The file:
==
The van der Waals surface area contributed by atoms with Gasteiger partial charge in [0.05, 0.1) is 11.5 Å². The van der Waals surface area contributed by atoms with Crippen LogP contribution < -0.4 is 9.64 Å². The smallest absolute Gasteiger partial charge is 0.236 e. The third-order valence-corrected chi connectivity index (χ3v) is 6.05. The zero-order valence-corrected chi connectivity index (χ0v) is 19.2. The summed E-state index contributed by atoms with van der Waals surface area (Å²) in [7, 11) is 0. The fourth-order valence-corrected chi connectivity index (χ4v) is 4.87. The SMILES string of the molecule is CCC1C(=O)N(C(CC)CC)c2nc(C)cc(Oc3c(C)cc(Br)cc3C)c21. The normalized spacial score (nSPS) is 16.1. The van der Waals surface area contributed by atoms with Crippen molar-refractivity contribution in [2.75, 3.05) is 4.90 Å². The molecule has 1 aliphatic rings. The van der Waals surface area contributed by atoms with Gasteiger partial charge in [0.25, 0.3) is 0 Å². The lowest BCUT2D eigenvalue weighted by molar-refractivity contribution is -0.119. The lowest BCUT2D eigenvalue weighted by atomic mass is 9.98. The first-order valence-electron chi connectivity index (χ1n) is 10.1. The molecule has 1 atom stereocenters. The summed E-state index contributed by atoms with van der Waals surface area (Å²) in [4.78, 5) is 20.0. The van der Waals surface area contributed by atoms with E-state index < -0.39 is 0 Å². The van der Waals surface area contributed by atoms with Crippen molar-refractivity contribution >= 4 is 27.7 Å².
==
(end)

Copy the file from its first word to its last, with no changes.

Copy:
The van der Waals surface area contributed by atoms with Gasteiger partial charge in [0.05, 0.1) is 11.5 Å². The van der Waals surface area contributed by atoms with Crippen LogP contribution < -0.4 is 9.64 Å². The smallest absolute Gasteiger partial charge is 0.236 e. The third-order valence-corrected chi connectivity index (χ3v) is 6.05. The zero-order valence-corrected chi connectivity index (χ0v) is 19.2. The summed E-state index contributed by atoms with van der Waals surface area (Å²) in [7, 11) is 0. The fourth-order valence-corrected chi connectivity index (χ4v) is 4.87. The SMILES string of the molecule is CCC1C(=O)N(C(CC)CC)c2nc(C)cc(Oc3c(C)cc(Br)cc3C)c21. The normalized spacial score (nSPS) is 16.1. The van der Waals surface area contributed by atoms with Crippen molar-refractivity contribution in [2.75, 3.05) is 4.90 Å². The molecule has 1 aliphatic rings. The van der Waals surface area contributed by atoms with Gasteiger partial charge in [0.25, 0.3) is 0 Å². The lowest BCUT2D eigenvalue weighted by molar-refractivity contribution is -0.119. The lowest BCUT2D eigenvalue weighted by atomic mass is 9.98. The first-order valence-electron chi connectivity index (χ1n) is 10.1. The molecule has 1 atom stereocenters. The summed E-state index contributed by atoms with van der Waals surface area (Å²) in [4.78, 5) is 20.0. The van der Waals surface area contributed by atoms with E-state index < -0.39 is 0 Å². The van der Waals surface area contributed by atoms with Crippen molar-refractivity contribution >= 4 is 27.7 Å².